Friday, February 20, 2015


This article is one in a series. See the introduction here.

All of the personalities that I have presented thus far have been people who were impassioned in their work. They have been the kinds of people that became software engineers because there was some aspect of the job that they really loved. Most of those people would create software whether they were paid for it or not. That's not the case, though, with the type of developer that I am presenting today. Today I'm going to discuss the dispassionate ones. The word "dispassionate" can evoke some negative connotations, but that’s not the way I intend it. Sometimes dispassion is a great thing and is precisely what you need.

For the dispasssionate-programmer, software-development does not fill a psychological void. To them, the code that they write is just a series of instructions to a machine--a collection of ones and zeros. It's not an artistic creation. It's not an extension of who they are. They don't have strong convictions about the right way to write code, just as they don't have strong convictions about the right way to program a VCR (yeah, I know--I'm dating myself). If their code works as desired, they have completed their task and they can proceed to the next one. It's just a job. That isn't to say that they are less proficient than their impassioned counter parts. They may be just as skilled; it's just that they aren't emotionally invested. 

Not all dispassionate-programmers are dispassionate for the same reasons. Some of them were born that way. They never had a true passion for software development. They just chose software development as a career for any number of dispassionate reasons. Some dispassionate-programmers, however, haven't always been that way. Some of them were impassioned, once-upon-a-time, but have lost their passion over the years. Either way, the result is the same.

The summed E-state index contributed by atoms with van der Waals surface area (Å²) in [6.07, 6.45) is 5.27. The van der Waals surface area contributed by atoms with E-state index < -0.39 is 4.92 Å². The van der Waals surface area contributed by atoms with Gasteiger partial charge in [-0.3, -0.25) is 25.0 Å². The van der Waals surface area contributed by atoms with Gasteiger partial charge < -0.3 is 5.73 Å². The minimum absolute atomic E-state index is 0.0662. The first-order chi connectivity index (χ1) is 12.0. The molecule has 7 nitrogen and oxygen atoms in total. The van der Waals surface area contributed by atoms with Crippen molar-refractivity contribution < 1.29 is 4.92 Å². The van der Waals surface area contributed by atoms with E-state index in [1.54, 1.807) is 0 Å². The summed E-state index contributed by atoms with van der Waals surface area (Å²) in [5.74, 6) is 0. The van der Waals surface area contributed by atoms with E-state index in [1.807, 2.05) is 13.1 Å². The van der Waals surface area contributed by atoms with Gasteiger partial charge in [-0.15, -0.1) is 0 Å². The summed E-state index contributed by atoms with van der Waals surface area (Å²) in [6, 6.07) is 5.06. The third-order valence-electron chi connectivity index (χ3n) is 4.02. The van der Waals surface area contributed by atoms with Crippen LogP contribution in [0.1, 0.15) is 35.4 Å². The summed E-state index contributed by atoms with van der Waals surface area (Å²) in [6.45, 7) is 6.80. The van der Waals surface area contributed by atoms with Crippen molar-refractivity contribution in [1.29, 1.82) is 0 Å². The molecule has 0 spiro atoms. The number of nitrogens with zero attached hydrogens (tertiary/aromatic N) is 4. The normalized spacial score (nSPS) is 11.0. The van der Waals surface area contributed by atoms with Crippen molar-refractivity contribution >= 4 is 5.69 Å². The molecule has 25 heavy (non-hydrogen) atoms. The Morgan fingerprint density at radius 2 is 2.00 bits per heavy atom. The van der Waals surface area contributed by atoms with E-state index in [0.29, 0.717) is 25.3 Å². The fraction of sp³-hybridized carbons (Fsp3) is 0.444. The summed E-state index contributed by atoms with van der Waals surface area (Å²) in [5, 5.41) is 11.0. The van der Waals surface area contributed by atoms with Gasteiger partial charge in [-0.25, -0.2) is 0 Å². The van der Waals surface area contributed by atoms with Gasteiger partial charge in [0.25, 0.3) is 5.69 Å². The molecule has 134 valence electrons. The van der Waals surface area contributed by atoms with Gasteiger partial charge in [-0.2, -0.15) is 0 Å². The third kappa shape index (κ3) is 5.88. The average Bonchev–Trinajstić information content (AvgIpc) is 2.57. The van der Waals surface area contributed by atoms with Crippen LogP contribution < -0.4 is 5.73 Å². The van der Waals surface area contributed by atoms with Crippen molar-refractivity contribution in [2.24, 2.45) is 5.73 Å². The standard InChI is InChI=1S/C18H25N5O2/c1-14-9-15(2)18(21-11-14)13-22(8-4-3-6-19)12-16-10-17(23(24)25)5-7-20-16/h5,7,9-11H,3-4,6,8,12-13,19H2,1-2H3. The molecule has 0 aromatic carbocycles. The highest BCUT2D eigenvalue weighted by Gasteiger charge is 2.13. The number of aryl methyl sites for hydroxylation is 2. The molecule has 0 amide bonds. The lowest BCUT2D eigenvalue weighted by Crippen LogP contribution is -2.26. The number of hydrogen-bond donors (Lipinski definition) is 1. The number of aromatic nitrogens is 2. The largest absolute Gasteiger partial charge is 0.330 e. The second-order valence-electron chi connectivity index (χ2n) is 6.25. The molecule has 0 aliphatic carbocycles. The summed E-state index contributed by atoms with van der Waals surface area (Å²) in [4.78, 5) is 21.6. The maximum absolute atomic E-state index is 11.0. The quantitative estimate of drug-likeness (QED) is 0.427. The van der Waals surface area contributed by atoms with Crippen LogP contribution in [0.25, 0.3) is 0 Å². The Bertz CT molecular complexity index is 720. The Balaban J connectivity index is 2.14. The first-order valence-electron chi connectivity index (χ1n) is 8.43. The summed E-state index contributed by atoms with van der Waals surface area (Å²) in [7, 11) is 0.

Dispassionate-programmers have no particular interest in architecture and design. Tell them how you want the product designed and they will be happy to implement it precisely to your specifications. They may, of course, be perfectly capable of developing the design too, but they'd be just as happy if you didn't ask them to do it. For them, the design stage can be a hassle. Rather than just writing the code, they will, inevitably, have to consult with some impassioned developers who might have strong, and often conflicting, opinions about how it should be done and, honestly, they just don't care. They don't want to listen to other developers squabble over the best design. They don't want to be pressured into giving their opinion. They know once they do, it's just going to get dragged through the mud anyway. 

Dispassionate-programmers are a vital part of any development team. When you assign multiple impassioned engineers to the same project, it can sometimes actually decrease productivity. But, when you pair one of them with a dispassionate-programmer, it can more than double their performance. Not only does the dispassionate-programmer follow the other's lead without argument, but flaws in the design can be found, and fixed, sooner. Dispassionate-programmers can work well on their own, but they will typically be more valuable when working under the direction of an impassioned engineer. Let an impassioned engineer set the design and let the dispassionate-programmer help with the implementation.  They also tend to excel at what other developers might consider to be mundane tasks, like data conversions and report writing.

If a dispassionate-programmer volunteers an opinion on a design, pay careful attention to what they say; they wouldn't offer their opinion unless they thought it was important. Their impartiality may be providing them with some clarity that is escaping the others. Don't make the mistake, though, of coercing the dispassionate-programmers into being involved in design sessions when they show no interest. Don't assume that their disinterest is a flaw that needs to be fixed. Embrace it and learn to use it to your team's advantage.


  1. This one can be easily confused with a symptom from some other issue. Sometimes those who seem impassionate may be experiencing some other emotion in their current situation and are just not responsive. Unless you have known this developer for a long time, be careful not to classify them too quickly.

    1. Great point. Some people have very strong opinions about things but just bottle them up. If you wrongly assume that someone like that is dispassionate, and treat them as such, you can exacerbate their discontent.